Transparency and Complexity

This fall a new rule takes effect requiring all private health plans to offer a uniform, simple to read, summary of benefits and coverage (SBC).  The SBC will provide consumers with standardized information about how plans cover essential health benefits and what coverage limits and cost sharing applies.

The SBC is one of the most popular provisions of the ACA.  Consumers often find health insurance difficult to understand and would no doubt welcome a plainly written explanation with illustrations of what plans do and don’t cover.  As health plan features become more varied and complex – for example, tiered formularies that vary cost sharing for different kinds of drugs, or the application of benefit-specific deductibles or coverage limits – consumers can find it difficult to compare plans, as well.

The SBC also will include coverage examples that estimate how much a plan would pay for illustrative care scenarios and how much the consumer might be left to pay for deductibles, co-pays, and non-covered services.  To derive coverage illustrations, insurers will show how their plans would cover standardized care scenarios developed by HHS with simulated claims for services that include billing codes and charges (based on Medicare payment levels.)

Eventually health plans will have to provide as many as six different illustrations, testing how policies cover more complex and expensive care scenarios, such as for treatment of cancer or a heart attack, which could involve many different types of benefits (e.g., hospitalization, surgical care, medical therapies and rehab services).  At the outset, though, insurers will be required to produce only two illustrations involving relatively simple care scenarios – maternity care for an uncomplicated pregnancy, and routine management of type-2 diabetes.  These scenarios include a few dozen claims each, with the dollar amount of care involved less than $10,000.

  • The maternity care scenario includes a total of 43 claims over 9 months for prenatal labs and vitamins, one ultrasound, routine obstetric care visits and delivery, anesthesia, and a brief hospital stay for the mother and infant.
  • The diabetes scenario has a total of 120 claims over 12 months, most of which are for monthly refills of  insulin and two other prescription medications and of syringes, test strips, and other testing supplies; also semi-annual lab tests, a blood glucose meter, quarterly visits to a primary care physician, annual eye and foot exams, and preventive care vaccines.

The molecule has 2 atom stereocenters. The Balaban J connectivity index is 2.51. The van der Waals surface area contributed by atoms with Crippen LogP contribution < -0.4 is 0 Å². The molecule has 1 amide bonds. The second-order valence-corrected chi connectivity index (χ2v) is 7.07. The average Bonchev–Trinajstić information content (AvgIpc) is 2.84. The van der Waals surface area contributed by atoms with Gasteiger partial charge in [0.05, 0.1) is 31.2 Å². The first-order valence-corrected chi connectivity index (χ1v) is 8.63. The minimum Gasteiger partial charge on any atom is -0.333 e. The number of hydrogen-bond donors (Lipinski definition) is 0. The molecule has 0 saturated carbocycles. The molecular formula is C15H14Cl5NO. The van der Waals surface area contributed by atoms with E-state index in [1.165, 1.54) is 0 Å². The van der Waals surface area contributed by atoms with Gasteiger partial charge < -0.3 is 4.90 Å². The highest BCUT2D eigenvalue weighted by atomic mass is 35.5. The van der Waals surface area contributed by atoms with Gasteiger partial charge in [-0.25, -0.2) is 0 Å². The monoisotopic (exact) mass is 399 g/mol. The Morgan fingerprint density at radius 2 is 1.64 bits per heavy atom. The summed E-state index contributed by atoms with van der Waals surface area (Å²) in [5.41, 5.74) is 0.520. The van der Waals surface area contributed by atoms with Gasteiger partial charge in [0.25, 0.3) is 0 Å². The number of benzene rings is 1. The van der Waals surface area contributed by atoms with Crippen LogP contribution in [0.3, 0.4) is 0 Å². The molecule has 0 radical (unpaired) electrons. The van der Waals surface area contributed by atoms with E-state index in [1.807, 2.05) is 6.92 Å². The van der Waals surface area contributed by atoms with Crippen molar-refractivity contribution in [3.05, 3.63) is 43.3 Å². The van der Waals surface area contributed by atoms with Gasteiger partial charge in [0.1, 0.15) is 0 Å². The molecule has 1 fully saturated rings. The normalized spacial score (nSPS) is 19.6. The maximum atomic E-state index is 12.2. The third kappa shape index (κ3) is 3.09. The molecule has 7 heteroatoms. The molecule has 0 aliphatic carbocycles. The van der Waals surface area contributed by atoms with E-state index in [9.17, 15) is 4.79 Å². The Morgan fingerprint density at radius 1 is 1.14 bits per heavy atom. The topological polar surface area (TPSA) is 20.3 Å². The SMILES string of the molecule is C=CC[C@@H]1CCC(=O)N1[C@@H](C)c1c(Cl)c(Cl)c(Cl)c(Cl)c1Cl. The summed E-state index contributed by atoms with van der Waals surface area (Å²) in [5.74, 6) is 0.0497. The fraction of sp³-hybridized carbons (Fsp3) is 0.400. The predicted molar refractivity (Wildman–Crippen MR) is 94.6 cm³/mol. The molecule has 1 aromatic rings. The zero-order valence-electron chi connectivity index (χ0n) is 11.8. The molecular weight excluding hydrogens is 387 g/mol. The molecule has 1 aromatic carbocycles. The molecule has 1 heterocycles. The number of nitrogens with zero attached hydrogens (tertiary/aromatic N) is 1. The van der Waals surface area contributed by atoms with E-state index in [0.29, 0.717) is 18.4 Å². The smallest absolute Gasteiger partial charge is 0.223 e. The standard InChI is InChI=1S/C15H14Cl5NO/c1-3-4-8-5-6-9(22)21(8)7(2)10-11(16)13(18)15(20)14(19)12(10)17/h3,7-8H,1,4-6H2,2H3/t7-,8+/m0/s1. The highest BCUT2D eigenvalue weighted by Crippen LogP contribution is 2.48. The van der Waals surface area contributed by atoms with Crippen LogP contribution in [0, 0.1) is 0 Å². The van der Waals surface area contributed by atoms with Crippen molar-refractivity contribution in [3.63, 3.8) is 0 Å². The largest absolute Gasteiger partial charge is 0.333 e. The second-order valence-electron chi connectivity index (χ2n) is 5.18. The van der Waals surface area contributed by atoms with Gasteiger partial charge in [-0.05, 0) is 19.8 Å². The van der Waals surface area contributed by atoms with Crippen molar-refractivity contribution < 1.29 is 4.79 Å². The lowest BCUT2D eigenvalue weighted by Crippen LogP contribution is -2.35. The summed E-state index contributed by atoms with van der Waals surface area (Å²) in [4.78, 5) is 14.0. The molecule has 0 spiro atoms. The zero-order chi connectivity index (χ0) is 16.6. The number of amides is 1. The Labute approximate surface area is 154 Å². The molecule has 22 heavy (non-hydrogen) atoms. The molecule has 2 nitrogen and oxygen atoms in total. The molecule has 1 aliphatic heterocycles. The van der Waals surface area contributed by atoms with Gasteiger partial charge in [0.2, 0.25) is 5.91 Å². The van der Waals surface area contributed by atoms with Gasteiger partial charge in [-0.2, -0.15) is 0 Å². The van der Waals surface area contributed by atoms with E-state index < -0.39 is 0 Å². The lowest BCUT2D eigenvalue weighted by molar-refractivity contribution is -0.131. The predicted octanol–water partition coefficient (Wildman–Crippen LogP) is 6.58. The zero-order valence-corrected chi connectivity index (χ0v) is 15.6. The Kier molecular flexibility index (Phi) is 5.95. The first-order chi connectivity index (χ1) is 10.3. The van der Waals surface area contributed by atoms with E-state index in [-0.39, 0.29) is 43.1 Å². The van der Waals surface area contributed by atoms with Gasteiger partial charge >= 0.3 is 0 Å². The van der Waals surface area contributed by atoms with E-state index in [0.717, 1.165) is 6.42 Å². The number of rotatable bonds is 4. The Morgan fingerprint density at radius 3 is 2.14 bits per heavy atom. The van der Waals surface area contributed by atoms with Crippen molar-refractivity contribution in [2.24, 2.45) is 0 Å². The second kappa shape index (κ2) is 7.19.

Insurers will simulate the processing of these claims, adding up what consumers would be left to pay for cost sharing and non-covered services.   What results is an estimated out-of-pocket cost number that consumers can use to compare different policies.

Recently, insurers and health plans were notified that coverage examples will be further simplified in the first year.  Plans will be able to use a standardized “calculator” to estimate values for coverage examples this fall. Instead of ”processing” the maternity and diabetes claims, insurers can input just a few features about their policies into the calculator, which will use simplified assumptions to produce coverage illustration estimates. Instructions for the calculator acknowledge that because it has been simplified, estimates may be inaccurate; nonetheless most insurers and health plans will be allowed to use the calculator in the first year while they design their own automated coverage examples systems.

To assess the effect of the simplifying assumptions built into the calculator, we applied it to two plans offered to federal employees for which details are publicly available. Here are some examples of what we found (full results and details of the two plans are provided in tables below):

  • Prescription drugs – The cost-sharing rules for generic drugs are assumed to apply to all prescription drugs even when there is no generic equivalent.  In the diabetes scenario, prescription drugs are the most expensive component ($2,850 of the $5,500 total) and most drug costs (nearly $1,700) are for insulin, which does not have a generic equivalent.  Yet, many health insurance policies have tiered drug formularies that impose significantly higher cost sharing for non-generic drugs.  For example, under the Federal Employees Health Benefits Program (FEHBP), the Government Employees Health Association (GEHA) Standard Plan requires consumers to pay a $5 copay for generic prescriptions but 50% coinsurance for brand drugs.  Under this plan, cost sharing for prescriptions alone under the diabetes scenario would add up to $981.   By contrast, the simplified calculator would estimate prescription cost sharing of $200.